John Kerry, special presidential envoy for climate, said Thursday he expects the United States will surpass President Biden’s newly announced goal to cut greenhouse gas emissions by 50%-52% below 2005 levels by 2030.
“It’s not easy. Is it doable? Yes. Will we probably exceed it? I suspect yes,” Mr. Kerry told reporters at the White House. “I think a lot of us will wind up exceeding the predictions we’re making [because] we’re measuring predictions by the economies we have today and by the technologies we have today.”
Mr. Kerry said the direction of the market is moving so strongly in one direction that a would-be new president in 2025 would be essentially powerless to reverse or unwind the targets.
“The marketplace is doing this — you can’t build a coal-fired power plant in the United States with a bank funding it,” he said. “And no individual is going to throw the money down there.”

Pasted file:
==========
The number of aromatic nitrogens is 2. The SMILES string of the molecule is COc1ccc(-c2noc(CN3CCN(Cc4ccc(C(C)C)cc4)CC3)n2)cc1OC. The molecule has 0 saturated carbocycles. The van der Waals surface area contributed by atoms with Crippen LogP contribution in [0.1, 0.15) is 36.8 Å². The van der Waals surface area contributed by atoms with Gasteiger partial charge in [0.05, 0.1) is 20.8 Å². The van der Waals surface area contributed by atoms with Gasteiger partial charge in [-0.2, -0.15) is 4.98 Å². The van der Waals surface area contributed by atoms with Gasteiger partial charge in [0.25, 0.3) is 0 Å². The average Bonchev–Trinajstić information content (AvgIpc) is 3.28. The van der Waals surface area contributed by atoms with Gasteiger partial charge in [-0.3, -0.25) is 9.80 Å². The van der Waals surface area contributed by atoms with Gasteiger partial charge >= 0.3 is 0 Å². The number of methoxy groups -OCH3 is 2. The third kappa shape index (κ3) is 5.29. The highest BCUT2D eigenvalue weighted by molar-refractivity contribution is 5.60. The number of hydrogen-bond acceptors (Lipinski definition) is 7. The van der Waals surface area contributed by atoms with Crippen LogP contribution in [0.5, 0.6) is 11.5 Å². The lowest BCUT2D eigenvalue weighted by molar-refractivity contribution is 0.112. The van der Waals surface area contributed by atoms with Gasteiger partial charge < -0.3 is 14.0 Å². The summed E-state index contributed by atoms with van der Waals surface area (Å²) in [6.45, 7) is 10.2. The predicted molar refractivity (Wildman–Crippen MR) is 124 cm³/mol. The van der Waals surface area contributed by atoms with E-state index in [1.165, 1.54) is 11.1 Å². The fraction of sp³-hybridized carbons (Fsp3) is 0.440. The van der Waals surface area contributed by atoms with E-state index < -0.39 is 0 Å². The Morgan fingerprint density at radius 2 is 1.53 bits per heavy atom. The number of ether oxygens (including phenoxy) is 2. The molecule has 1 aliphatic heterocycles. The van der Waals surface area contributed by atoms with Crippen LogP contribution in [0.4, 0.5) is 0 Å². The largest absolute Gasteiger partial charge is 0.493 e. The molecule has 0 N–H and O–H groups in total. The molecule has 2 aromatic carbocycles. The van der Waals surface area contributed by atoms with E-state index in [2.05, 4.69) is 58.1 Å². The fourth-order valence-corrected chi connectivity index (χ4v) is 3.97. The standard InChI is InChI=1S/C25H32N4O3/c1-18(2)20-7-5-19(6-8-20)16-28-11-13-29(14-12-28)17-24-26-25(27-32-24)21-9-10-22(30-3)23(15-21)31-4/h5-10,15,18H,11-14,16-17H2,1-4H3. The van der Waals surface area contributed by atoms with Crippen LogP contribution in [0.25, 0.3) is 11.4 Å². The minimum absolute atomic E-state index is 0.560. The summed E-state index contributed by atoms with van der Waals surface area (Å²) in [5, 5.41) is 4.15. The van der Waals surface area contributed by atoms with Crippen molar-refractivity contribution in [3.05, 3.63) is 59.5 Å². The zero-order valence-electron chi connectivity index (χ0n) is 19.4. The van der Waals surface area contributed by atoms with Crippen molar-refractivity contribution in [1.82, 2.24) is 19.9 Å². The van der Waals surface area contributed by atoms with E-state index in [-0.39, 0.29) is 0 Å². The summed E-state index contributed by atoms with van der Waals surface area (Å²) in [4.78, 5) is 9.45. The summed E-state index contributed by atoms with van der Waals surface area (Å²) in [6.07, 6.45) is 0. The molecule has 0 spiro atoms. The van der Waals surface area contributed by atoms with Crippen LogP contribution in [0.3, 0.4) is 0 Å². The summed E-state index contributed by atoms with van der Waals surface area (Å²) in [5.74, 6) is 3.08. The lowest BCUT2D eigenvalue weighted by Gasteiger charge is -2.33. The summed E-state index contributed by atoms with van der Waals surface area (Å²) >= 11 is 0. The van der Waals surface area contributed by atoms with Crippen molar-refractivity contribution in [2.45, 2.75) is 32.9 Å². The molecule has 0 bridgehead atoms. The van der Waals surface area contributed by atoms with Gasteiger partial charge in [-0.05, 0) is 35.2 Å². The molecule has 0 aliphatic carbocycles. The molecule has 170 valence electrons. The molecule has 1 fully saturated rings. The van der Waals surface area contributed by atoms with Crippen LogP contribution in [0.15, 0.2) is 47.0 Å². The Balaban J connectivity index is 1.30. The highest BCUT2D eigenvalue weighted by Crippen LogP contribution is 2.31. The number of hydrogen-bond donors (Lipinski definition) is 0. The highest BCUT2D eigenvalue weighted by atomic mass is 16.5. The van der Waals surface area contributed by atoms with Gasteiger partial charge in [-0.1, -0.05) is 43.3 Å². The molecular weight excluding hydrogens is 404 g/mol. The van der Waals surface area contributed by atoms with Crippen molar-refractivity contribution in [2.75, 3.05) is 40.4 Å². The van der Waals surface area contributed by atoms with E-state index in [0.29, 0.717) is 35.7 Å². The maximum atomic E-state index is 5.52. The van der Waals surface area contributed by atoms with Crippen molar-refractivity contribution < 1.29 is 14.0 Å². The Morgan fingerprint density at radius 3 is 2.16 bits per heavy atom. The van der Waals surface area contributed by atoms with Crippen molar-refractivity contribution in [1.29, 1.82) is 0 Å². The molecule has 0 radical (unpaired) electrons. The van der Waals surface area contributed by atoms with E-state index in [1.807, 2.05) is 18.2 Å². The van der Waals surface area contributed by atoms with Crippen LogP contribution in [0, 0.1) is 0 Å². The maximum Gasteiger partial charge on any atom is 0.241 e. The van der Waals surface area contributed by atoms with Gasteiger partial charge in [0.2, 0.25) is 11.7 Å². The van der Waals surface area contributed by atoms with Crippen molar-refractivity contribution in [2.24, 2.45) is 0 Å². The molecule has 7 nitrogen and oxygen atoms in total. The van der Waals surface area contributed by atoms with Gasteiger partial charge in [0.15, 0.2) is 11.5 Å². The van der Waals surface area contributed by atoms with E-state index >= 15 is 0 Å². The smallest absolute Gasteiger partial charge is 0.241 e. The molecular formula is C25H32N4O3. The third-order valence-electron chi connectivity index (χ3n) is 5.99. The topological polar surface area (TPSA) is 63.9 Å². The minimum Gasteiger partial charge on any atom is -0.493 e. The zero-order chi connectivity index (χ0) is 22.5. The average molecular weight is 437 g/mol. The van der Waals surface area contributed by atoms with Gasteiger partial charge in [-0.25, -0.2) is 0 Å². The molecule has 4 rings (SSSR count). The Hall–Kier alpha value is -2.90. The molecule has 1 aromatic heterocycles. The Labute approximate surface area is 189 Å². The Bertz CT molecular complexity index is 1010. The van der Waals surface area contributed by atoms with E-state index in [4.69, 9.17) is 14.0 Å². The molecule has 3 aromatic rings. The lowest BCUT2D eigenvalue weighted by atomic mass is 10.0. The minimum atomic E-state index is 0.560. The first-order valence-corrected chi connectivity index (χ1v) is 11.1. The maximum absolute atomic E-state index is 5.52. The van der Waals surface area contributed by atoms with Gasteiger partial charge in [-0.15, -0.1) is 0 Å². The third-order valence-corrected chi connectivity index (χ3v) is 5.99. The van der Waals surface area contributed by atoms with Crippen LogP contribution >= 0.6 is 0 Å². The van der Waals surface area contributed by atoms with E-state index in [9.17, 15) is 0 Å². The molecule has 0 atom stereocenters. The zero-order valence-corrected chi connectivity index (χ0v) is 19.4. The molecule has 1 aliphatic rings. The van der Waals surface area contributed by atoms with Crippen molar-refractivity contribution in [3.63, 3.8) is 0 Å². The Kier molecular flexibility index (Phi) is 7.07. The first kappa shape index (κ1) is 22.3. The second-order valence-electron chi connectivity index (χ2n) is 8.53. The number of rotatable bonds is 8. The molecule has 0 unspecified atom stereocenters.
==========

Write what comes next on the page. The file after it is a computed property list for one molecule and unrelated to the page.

Mr. Kerry spoke after appearing at Mr. Biden’s virtual climate summit where the president laid out the new emissions target.
White House press secretary Jen Psaki said Mr. Biden’s $2.3 trillion infrastructure package, which includes billions of dollars for climate-related initiatives, is also part of the puzzle.
“The market’s part of it and the private sector is part of it, and I think that’s an important component of the very good question of how will we ensure that these changes are ingrained in the future,” Ms. Psaki said. “But there is absolutely a role for government to play — some through executive action, some through legislation.”
She said the president wants to sign the infrastructure package into law over the summer.
Critics on the left say the 50%-52% reduction isn’t ambitious enough, while critics on the right say trying to get there would devastate the U.S. economy while doing little to hold other major polluters like China and India accountable for hitting their own targets.